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July 10, 2009

Sad, isn't it isn't it isn't it?

Torchwood: Children of Earth: Day Four

CoEday4 3:40 in, with 1:20 to go. That's when Torchwood finally sprang into action.

It was a long time coming. Too long, as I've complained before. But maybe the irrelevance of Torchwood to the first two thirds of this story is not a bug but a feature. Because I swear, the moment Lois said "Torchwood," and everyone panicked, my heart skipped a beat.

Despite the tragedy at the end of the episode, the darkest hour of the story is the centerpiece of the episode, as they argue over which ten percent of the children have got to go. We're dealing with two different kinds of terror here: The alien monsters, and the human monsters. It's the same kind of compelling, gripping drama we had in Midnight, only this time it's on a scare where millions are at stake, not just half dozen tourists.

These are the scenes that really sell the relevance of Torchwood. In the absence of the Doctor, somebody has to step in to stop this. And if the dubious quality of the first two series of Torchwood left you in doubt as to whether Jack, Gwen, and Ianto are the ones you want handling the situation, then surely, in that moment, you must have been a convert. The first three and a half episodes of Children of Earth seem designed to get us to this point where the viewer needs Torchwood as badly as the fictional world of the story does.

Day Four has some problems, of course. Clement's death, while dramatic and sad, leaves me feeling underwhelmed by the character's role in the story. And Jack's family, which I was hoping would play a more complex role in the story, at least with regard to Jack's character arc, seem reduced to little more than standard hostages. And more important to Jack than the imprisonment of his family is the big death in this episode.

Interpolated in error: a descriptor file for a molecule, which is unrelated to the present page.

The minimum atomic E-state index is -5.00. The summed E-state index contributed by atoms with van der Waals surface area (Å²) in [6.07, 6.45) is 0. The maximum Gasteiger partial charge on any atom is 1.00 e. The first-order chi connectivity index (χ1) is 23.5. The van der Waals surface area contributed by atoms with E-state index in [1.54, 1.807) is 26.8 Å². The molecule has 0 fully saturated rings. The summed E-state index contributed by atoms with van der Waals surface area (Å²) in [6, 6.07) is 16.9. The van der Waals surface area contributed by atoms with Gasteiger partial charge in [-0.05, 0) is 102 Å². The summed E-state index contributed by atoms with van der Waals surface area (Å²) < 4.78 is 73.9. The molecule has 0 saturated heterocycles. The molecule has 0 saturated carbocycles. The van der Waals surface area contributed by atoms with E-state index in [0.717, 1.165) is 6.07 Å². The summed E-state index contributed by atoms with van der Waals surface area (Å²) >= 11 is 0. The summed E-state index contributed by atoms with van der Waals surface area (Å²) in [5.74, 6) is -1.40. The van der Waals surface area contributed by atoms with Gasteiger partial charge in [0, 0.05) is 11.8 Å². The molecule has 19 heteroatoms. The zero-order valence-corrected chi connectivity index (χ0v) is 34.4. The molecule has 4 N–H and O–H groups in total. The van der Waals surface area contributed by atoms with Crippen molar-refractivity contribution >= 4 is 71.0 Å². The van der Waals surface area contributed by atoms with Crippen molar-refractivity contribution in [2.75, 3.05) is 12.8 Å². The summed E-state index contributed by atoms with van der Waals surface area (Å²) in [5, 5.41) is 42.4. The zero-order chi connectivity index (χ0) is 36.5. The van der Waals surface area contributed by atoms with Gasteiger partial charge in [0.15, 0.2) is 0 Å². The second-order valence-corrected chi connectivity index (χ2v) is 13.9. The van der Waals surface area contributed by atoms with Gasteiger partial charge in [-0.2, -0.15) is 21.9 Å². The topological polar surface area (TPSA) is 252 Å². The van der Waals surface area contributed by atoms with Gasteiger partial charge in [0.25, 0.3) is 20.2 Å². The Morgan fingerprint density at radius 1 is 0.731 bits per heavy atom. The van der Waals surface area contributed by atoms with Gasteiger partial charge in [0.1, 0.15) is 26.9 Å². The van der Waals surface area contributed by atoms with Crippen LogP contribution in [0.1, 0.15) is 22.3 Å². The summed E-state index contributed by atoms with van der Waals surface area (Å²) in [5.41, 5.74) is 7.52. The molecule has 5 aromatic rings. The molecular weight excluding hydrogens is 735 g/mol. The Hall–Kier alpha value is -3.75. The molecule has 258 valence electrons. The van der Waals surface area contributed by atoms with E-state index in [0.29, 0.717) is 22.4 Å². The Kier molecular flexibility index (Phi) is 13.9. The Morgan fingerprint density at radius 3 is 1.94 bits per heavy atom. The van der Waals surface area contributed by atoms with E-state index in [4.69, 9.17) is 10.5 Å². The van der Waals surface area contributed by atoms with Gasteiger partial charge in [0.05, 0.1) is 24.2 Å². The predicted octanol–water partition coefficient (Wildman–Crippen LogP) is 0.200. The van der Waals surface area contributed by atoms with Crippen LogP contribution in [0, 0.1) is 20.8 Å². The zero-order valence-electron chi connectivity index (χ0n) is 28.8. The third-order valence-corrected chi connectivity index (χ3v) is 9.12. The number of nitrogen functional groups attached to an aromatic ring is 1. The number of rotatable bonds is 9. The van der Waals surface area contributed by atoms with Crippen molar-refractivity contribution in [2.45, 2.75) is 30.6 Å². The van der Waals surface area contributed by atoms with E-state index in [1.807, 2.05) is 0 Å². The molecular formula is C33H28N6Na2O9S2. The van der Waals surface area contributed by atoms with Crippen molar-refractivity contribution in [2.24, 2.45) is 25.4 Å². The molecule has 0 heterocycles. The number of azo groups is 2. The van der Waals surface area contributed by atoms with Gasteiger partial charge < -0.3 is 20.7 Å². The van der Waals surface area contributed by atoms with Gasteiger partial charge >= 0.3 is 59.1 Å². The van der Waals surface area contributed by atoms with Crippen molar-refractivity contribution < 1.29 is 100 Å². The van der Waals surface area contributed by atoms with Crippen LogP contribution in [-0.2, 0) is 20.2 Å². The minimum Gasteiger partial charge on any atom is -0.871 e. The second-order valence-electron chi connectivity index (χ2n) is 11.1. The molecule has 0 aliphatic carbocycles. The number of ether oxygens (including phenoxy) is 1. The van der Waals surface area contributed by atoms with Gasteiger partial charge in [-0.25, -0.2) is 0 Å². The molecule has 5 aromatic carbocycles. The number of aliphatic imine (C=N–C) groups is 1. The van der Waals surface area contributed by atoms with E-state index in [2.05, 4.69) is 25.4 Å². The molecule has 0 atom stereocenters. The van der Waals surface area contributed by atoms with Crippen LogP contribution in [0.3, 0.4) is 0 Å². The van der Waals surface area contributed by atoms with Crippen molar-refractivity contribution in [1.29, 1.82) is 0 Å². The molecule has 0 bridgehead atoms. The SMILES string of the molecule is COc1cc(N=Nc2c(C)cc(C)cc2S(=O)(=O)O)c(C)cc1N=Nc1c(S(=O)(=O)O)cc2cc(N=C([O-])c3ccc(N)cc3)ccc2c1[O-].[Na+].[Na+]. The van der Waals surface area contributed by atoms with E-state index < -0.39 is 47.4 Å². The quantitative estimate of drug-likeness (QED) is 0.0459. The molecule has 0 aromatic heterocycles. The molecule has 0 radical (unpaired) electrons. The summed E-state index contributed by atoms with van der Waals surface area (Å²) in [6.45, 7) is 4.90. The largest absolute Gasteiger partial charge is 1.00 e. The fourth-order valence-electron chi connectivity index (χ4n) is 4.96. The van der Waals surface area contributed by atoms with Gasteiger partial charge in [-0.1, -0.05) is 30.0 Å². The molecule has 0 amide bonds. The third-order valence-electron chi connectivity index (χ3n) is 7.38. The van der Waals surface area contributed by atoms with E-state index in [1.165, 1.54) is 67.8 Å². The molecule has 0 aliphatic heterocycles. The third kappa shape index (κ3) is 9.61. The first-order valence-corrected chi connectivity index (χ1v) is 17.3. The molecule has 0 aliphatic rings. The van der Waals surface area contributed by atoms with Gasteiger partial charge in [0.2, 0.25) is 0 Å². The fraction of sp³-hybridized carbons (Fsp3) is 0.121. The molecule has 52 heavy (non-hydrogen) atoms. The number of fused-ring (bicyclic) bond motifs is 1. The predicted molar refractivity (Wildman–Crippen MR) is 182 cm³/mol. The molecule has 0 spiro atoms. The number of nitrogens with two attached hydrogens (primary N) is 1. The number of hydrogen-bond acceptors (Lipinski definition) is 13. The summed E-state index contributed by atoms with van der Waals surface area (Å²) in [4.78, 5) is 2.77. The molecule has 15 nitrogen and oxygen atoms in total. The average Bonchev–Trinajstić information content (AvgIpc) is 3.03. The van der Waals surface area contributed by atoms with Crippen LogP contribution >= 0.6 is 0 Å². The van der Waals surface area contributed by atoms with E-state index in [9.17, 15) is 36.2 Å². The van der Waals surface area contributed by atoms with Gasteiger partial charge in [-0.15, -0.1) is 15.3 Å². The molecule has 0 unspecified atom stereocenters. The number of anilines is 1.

RTD wouldn't use cheap tricks to get himself out of a corner. Would he?

The loss of Ianto is painful but, perhaps, necessary. For two seasons Ianto made Torchwood tolerable and was easily the best thing about the program, but that's simply no longer the case here. Killing Ianto takes the training wheels off while simultaneously providing one of the saddest death scenes I've seen in a long time. Killing the entire freaking building would have been sufficient, but taking out Ianto Jones makes it personal. It's shocking because at the end of series two, I never expected them to kill both Tosh and Owen, and with that wound still fresh in the program's memory I honestly thought Gwen and Ianto were both safe for this outing. But RTD has done nothing short of out-Whedoning Joss Whedon here, with the random unexpected death of a character who simply doesn't deserve it.

CoEday4b But is Ianto really going to stay dead for long? Cheating death has been a running theme throughout the first two series of Torchwood, with Jack being the most obvious example and Owen being another notable one, but let's not forget Suzie Costello or Eugene from Random Shoes. But Russell T Davies wouldn't write himself into a corner and then use cheap tricks to get himself out of it. That's beneath him. Isn't it? Isn't it? Isn't it?

Which touches upon my greatest fear for this series: that Russell will drop the ball where it matters most. If Day Five sucks, then none of the excellent four that preceded it will matter one jot and history will remember this as the Torchwood series that was almost good. Which won't be accurate, because regardless of what comes next the first four episodes have been spectacular.

So how's it going to end? A surprise cameo from the Doctor? A reset button that brings back Ianto (and Tosh and Owen)? The revelation that Mr. Dekker is a Time Lord (perhaps the War Chief)? A big musical number? Regardless, it'll all be over in a couple of hours and we'll be crying or cheering or heckling or whatever.

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